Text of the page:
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“It’s your road and yours alone. Others may walk with you, but no one can walk it for you. “
“Sunsets are proof that no matter what happens, every day can end beautifully”
– Kristeb Batler
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In a world addicted to speed, I blur the moments to unholy smear…..
I love that at night the road is empty (or emptier) and therefore feels like it’s yours. I love that the light is beautiful, even on a bright summer night; that you feel outside of the world. I’m a student who choose to stay late at the road before going home just to see the street light with few people walking. I’ve seen people going for their morning run in complete darkness, I’ve seen tired people coming home from late evening shifts, watching warily out of the window. I have seen many beautiful sunsets and sunrises at wildly different times.
You will be the clouds
And i will be the sky,
You will be the sea
And I will be the shore,
You will be the trees
And I will be the winds,
whatever we are, you and I will always collide.
Now, in the traditional sense, a “picture” and a “photo” mean pretty much the same thing. To me, these two words illustrate the difference between the first and second image above. Taking a picture is seeing something with your eyes and capturing that moment with a camera. Taking a photo acknowledges the difference between being somewhere and seeing somewhere.Taking a photo is understanding that our fully immersive experience has no direct mapping to a 13″ computer screen.
This is not to say there is anything wrong with taking pictures. I love taking pictures for the sake of telling stories. But, these same stories are told more effectively when we admit the difference between the images from a camera and the experiences themselves.
1. Pick a Tree — Don’t Photograph the Entire Forest.
It’s human nature. We’re surrounded by an incredible landscape, and we want to capture all of it in one image. Yet, some of my most underwhelming photography has come from the most beautiful places. These incredible places make it all the harder to acknowledge that what looks good in person doesn’t look good in a photo.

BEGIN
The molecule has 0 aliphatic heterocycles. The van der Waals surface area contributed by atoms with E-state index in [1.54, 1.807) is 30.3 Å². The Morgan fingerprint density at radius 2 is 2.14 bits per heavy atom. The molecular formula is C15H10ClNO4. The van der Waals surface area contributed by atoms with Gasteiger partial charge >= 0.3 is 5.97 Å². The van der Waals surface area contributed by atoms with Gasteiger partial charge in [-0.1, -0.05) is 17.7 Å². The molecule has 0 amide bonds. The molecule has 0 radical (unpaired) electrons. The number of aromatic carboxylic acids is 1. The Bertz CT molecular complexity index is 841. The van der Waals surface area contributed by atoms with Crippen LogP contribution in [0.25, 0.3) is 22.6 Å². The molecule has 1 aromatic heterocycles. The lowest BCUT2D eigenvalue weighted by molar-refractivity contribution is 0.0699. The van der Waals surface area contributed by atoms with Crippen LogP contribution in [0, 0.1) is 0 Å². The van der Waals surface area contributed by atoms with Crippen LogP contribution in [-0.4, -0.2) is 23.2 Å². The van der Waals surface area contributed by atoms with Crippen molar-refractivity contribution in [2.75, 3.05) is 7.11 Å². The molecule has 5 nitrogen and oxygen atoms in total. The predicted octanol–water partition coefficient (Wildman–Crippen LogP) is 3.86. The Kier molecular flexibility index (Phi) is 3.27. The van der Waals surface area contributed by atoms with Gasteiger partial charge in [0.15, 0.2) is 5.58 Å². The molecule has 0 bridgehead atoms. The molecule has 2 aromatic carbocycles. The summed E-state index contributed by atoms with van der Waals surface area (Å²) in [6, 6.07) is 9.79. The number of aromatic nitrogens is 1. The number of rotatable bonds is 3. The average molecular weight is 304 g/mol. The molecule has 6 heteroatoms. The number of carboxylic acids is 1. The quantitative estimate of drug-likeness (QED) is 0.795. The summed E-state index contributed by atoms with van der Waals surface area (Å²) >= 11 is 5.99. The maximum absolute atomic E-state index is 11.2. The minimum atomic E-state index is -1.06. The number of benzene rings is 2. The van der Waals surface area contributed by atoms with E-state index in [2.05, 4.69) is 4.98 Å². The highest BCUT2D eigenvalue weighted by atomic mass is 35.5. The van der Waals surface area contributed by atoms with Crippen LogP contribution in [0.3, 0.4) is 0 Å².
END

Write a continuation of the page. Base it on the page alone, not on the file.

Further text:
In most cases, the difficulty lies in subtraction. There’s some sense that we wouldn’t be conveying the full beauty of the moment if we can’t fit it all into one photograph. But we don’t look at photographs like we look out onto a countryside sunset. As a photographer, you need to make decisions about what is important to focus on. We need to pick a tree in the forest, and tell the story of forest from that tree. Taking a photo requires deliberate subtraction.
2. Get close and pick a side. Especially with people.
Sometimes I’ll come across a book with genuinely interesting ideas which have been organized in such a baffling manner that I can’t make heads or tails of what the author is getting at. The content may be fine, but I’m left overwhelmed and feeling uneasy. This is normally the result of the author lacking either (a) a clear focus, or (b) a natural order for presenting their thoughts.
Photos are no different — they need focus and flow. Getting close and moving the subject to a side forces you to make deliberate decisions about your focus and framing. It forces you to decide what story you’re trying to tell with the photo.
By getting close, we make the subject of our photos stand out. Not only does the subject take up more of the image, but the background becomes out of focus. The background doesn’t disappear — its presence is still felt — but there is no longer a fight for attention.
By moving the subject of our photo to the side, we create a natural flow throughout the image. There is no uneasiness about where we should look. No feeling of our eyes jumping around the image. No sense of being overwhelmed, worrying that we’re missing something.
Note: When photographing people, this sometimes requires getting almost uncomfortably close. This is especially the case when using a phone camera, which generally have wide-angle lenses. As a rule-of-thumb, get close enough so that the background is out of focus.
Kissed by the sun!
“Trees are poems that Earth writes upon the sky”